As we begin 2014, we continue our focus on safety in the workplace and making the work year even more safe than 2013.
According to The Bureau of Labor Statistics (BLS), 40% of workers injured have been on the job less than one year. Why are new workers more likely to be hurt? The main reason given is a lack of safety information from the employer. In a BLS study of workers injured while operating power saws, nearly one in five said that no safety training on the equipment had been provided.
Is there a “culture of safety” in your organization? A “culture of safety” is defined as “an organizational atmosphere where safety and health is understood to be, and is accepted as a high priority.
Compact fluorescent light bulbs were first introduced in the 1970’s but didn’t become commonplace in the workplace until the past 2 decades. They are durable, energy efficient alternatives to incandescent bulbs allowing your workplace to be more efficient and show significant cost savings. Unfortunately, the greater efficiency and cost savings come with some risks to those workers who handle, recycle and dispose of them.
According to The Bureau of Labor Statistics (BLS), in 2011, 4,609 people lost their lives on the job, a rate equal to 3.5 deaths for every 100,000 full-time workers. What makes a job dangerous and potentially fatal? It can be any number of factors, including the type of work and where it's performed. According to Forbes.com and ranked by the number of deaths for every 100,000 full-time workers, the following is a list of the nation’s 10 most dangerous jobs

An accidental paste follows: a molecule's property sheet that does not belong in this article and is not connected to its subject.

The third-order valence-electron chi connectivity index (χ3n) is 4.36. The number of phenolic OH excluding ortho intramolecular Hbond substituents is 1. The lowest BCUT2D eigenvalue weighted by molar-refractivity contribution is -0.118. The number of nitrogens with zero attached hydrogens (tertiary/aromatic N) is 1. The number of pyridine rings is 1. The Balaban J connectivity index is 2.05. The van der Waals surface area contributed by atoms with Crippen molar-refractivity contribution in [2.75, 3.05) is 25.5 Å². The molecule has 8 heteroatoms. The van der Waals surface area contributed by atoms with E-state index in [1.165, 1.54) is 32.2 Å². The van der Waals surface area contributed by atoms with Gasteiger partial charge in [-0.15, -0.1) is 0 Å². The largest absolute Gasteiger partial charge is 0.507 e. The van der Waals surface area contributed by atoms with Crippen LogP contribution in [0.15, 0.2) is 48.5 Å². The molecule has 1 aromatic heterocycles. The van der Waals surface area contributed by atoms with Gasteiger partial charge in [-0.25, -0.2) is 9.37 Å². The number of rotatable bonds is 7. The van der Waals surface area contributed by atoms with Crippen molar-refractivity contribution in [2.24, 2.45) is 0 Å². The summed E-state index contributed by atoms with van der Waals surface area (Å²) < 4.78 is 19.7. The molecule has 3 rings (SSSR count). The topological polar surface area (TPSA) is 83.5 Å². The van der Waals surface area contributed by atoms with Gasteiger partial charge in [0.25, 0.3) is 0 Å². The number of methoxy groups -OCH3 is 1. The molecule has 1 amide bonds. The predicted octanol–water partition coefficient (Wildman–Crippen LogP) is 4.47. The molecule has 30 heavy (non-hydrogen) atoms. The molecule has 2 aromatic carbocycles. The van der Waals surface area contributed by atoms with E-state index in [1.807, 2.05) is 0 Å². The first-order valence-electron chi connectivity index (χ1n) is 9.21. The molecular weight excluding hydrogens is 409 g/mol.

Each year there are approximately 1.2 million foot and ankle injuries in the U.S. These injuries cost our businesses an average of five lost work days and a combined $600 million paid in workers compensation and lost production.
Employers are not required to purchase shoes that are considered acceptable for personal use. However, if specific shoes are required that cannot be reasonably worn in everyday-life, it is the employer’s responsibility to purchase them.
According to the National Safety Council, only one out of four victims of job-related foot injury wear any type of safety shoes or boots. The remaining three are unaware of the benefits of protective footwear.
With the help of OSHA, the National Safety Council and Arbill, your workplace injury rates have been steadily decreasing. Does your responsibility end there?